Saturday, 25 June 2011

Add that to the resume!

Interesting week! Monday I was at my regular school and continued on my 'Biscuits' unit for Design and Technology. This means I get to bake cookies every week :)  My TA, Claire, and I decided we deserve some too, so we always make our own batch (watching the kids, we know we don't want to risk ingesting theirs!)
Tuesday I did not get called in, but was not all that heart broken as it was a nice day and I wanted to go into the city, plus I already had bookings for Wednesday and Friday. I went to the Winston Churchill War Rooms first. A very interesting exhibition. I still find it hard to believe that I walk around all the time in places where bombs actually fell during WWII. So crazy.
After, as I was walking down the sidewalk past St James' Park, I pass a family of tourists with 2 small kids.  They are most likely from the States, as the father says to one son, "That is another thing that is different between England and the US, hardly anyone here carries a gun!" I tried my best not to laugh. He was saying this because they had just walked past the armed guards at Downing Street.
Then, just as I was about to cross Downing Street this fancy Land Rover comes speeding up and turns in. The armed guards rush to swing open the gates and I stand on the corner glad I didn't get creamed.  But I did get a glimpse inside and I am pretty sure it was the PM! Cool! I also have a suspicion that it was him because the last time I walked past this gate a delivery van drove up and the guards pointed their guns at the poor driver until be showed them the electronic delivery thing that said what he was dropping off. So the guy that got let straight in had to be someone pretty important.
Then as I made my way towards Oxford Street I got stuck in the crowd of the changing of the guards.. oh London, you never know what you will run into!

Wednesday I got a message from David Swiss' brother Pascal saying that he and his girlfriend were in London to see Kings of Leon in Hyde Park on Thursday. I thought, why not? On Thursday when my phone rang for work, I told them I was unavailable, and felt a small pang of guilt, but shrugged it off knowing I was already booked for work Friday. Well, karma has a way of instantly levelling for me, so it was only a few hours later that I got a message saying that my Friday booking had been cancelled but if I was 'feeling better' they would try to find me something else - damn. Ah well, I was going to see Kings of Leon!!
A little rain won`t stop us!
The concert was great, though a little rowdy. They had a bunch of great opening acts and we only got rained on once for about 10 minutes. I got home not too late, so that I could be ready to be on call in the morning.
Kings of Leon!!!

Friday morning, just when I was giving up hope for work that day, my phone rings. A new girl at the agency says "I have a bit of a strange booking for you today" ok? "Can you cover a reception?" Now I am confused. Over here they call kindergarten reception, and I have done this before. So I am telling her, sure I can do that, when she says, "Ok cool. Yeah so you`ll just be like answering phones and transferring calls" Um, pardon? I'm going to be a receptionist?? Alright, this could be interesting. And at least it means that I won't have a class of 30 kids asking why my eyes look bloodshot from being so tired.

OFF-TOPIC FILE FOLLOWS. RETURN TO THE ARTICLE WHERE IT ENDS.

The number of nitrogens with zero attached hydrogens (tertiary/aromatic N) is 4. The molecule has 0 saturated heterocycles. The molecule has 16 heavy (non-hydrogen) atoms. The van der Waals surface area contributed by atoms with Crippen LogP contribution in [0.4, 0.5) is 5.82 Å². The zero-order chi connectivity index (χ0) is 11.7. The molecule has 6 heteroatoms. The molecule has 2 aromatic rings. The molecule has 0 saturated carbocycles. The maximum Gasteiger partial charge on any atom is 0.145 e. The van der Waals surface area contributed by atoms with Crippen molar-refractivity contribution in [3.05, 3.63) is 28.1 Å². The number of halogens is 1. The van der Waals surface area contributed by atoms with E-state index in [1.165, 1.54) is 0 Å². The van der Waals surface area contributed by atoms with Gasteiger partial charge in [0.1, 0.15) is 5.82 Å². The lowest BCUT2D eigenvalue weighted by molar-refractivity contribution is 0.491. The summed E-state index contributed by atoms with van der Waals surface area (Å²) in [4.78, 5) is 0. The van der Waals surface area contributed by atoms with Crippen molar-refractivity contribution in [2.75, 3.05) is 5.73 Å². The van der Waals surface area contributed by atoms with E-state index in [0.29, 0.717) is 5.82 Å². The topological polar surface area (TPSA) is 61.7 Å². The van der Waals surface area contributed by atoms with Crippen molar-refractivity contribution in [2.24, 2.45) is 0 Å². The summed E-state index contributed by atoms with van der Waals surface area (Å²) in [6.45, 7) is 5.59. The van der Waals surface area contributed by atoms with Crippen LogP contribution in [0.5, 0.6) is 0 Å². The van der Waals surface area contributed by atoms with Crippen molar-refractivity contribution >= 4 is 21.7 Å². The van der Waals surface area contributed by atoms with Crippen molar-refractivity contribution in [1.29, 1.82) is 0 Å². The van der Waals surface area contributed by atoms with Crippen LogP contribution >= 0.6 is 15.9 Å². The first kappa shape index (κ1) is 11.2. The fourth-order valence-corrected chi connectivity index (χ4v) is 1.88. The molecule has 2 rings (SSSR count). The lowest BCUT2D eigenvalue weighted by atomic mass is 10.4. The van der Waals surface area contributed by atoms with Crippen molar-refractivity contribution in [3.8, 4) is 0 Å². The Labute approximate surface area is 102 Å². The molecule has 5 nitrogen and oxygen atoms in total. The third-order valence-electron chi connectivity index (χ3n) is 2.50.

I spend the day at a huge academy school answering phones, transferring the calls and typing up kids' files into an excel spreadsheet. But mostly I chat with another girl from Canada who is also covering and is being given no extra work despite them having called me in, so neither of us can really figure out why I am there. But they day was quite enjoyable and I now know what I can do if I ever become too cranky to teach.

Me & Christine - Cotton Eye Joe
Claire & Pina
On the way home, I grab some wine and veg & hummus - my contribution to Just Dance Wii night!! We have a few young teachers and TAs at my regular school, so we all decided it was high time we got together on a weekend. Georgie invited us all over to play the most amazing game ever invented, Just Dance. We had so much fun dancing up a sweat and laughing our faces off. I will miss these girls!
Me & Georgie
The Girls :)

Me & Maverick!

Sunday, 19 June 2011

Do What You LOVE

Aug: London
As the end of my year in London quickly approaches I've found that I have become very reflective recently. Thinking back to all of the amazing things I have done and all of the places that I have been and just all of the experiences I have jammed into one year is enough to make my head spin. The one thing that I did not expect, coming over here, is how much my attitude towards my work would change. For the first time in my life, I have found myself often waking up and not wanting to go to work - at all. I realize some of you are thinking, "What?! You've never not wanted to go to work?" Of course I've had my days where I've felt under the weather, or tired or just plain lazy, but I've never had the feeling of not wanting to go to work because I just plain didn't like my job. I've had all different kinds of jobs: babysitting, tutoring, working at A&W, working for the government, teaching French Immersion; and all of them I have loved some aspect of them that kept me coming back each day.

Sept: Oxford